Did you have that awkward conversation with your parents? Have your kids had it with you? You know, the question that every parent dreads, semi-plans for and later exchanges war stories with other parents about? “Where do babies come from?” Worry no longer, parents, Storks is here to explain it all!
Packages fly out of Cornerstore, an Amazon-like big-box company that has been run by storks ever since it was decided that the baby delivery business was entirely too risky, messy and unprofitable. It’s very efficient and the sunny motto “Always deliver!” rings from every corner. Even “Orphan Tulip,” the one baby that the company failed to deliver eighteen years prior, has a job to do (kinda).
Junior (Andy Samberg, Saturday Night Live, Hotel Transylvania 2 (2015)) is the shining star and heir-apparent of this enterprise, his last task before assuming the mantle of BOSS being to fire the luckless Tulip (Katie Crown, Clarence, Adventure Time) whose mere presence tends to make the company’s stock plummet. Despite his ambition, Junior can’t do it, and instead tucks ditzy Tulip away in what turns out to be the old Baby Factory. When Tulip accidentally reactivates the Baby Maker based on a letter from single-child Nate (Anton Starkman, American Horror Story, Sox (2013)), Cornerstore’s first baby in years pops out of the machine. It’s left to Junior (whose wing is broken after a tussle with the Baby Maker) and Tulip to deliver the baby to Nate’s family before the head honcho finds out.
Storks is the perfect movie for the couple that wants a date night movie, but wasn’t able to book a babysitter. The kids will enjoy the cartoon antics and sassy backtalk while Mom and Dad get their laughs at the adult jokes and parallels to real life. The Cornerstore warehouse is essentially an animated Office Space (1999), Junior and Tulip’s struggle to balance sleep deprivation and sanity is right on key and the acknowledgement that “family” now has many different definitions keeps the movie from veering into saccharine territory. Keegan-Michael Key (Mack and Moxy, Archer) and Jordan Peele (Keanu (2016), Bob’s Burgers) head up a wolf pack that has the tenacity of a Terminator and the versatility of a Transformer in their determination to possess the pink-haired Tiny Thing. Fans of Nicholas Stoller (Neighbors (2014), Get Him to the Greek (2010), Forgetting Sarah Marshall (2008)) will enjoy the spontaneity that was reportedly encouraged in the voice-over sessions. All in all, although the kids were entertained, I think the adults in the theater got the most out of this movie.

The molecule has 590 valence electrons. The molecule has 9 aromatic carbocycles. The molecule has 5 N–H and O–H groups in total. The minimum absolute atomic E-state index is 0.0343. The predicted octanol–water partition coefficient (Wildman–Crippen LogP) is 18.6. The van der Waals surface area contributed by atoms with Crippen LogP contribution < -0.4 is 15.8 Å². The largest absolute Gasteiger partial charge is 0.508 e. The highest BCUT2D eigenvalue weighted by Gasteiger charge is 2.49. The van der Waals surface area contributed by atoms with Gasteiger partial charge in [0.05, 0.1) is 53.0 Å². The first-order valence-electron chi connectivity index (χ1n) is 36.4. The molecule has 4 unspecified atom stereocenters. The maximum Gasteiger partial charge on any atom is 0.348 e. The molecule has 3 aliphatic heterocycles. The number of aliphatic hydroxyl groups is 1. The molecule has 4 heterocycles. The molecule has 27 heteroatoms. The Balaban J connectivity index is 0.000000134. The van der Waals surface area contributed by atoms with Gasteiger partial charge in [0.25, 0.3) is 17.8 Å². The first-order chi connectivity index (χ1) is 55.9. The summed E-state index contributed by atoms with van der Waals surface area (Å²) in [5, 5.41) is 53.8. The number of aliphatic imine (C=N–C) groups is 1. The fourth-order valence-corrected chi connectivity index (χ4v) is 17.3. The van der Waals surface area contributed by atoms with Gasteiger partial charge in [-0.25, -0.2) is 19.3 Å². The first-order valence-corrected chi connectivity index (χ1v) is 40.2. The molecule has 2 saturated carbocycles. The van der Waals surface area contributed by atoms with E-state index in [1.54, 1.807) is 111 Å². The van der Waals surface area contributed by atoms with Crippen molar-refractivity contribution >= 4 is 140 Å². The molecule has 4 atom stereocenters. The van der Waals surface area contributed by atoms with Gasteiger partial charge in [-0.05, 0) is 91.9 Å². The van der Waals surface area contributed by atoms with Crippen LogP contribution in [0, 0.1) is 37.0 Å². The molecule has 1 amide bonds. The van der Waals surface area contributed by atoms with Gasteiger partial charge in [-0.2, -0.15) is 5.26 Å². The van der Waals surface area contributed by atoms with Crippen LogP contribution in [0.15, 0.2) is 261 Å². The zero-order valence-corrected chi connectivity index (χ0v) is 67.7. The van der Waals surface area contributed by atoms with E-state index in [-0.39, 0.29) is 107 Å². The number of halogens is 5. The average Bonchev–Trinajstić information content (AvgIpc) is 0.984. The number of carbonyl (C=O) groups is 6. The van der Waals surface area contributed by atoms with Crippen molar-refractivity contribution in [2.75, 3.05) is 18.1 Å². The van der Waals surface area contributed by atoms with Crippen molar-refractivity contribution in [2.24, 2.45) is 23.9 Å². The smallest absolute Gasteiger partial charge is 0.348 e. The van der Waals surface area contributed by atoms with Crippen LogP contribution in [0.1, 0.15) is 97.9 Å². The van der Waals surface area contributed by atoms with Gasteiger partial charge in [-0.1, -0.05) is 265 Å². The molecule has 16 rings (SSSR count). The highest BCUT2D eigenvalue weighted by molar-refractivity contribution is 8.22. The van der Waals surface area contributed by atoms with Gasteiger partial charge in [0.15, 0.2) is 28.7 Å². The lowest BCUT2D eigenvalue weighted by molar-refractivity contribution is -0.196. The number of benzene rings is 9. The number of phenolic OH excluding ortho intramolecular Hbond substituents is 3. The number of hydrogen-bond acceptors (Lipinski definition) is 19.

The film’s only sour note is when it insists that Tulip (and all of womankind throughout history, evidently) must automatically dissolve into an OMG BAAAAAAAAAYBY! mush-slash-supermommy role when confronted with a baby’s wide eyes, whereas Junior is allowed to brush off his susceptibility to the cuteness by stepping back into a tough-guy persona. Well, as tough as a stork with a bum wing can be, but it’s a questionable stereotype to include in a film that validates families coming in all forms, not just traditional versions.
The film is rated PG, but all adult humor is non-bawdy (the dirtiest reference to how one could acquire a younger sibling is when Nate’s parents crack up uncontrollably at his inquiries) and any violence or implied danger is cushioned by the cartoonish aspect, so this is a safe film to take the kids to. Just be prepared for the inevitable questions from them after the movie…”So is that where babies really come from?” Answer with caution, because Storks makes a pretty convincing argument that Amazon.com just might be delivering babies next.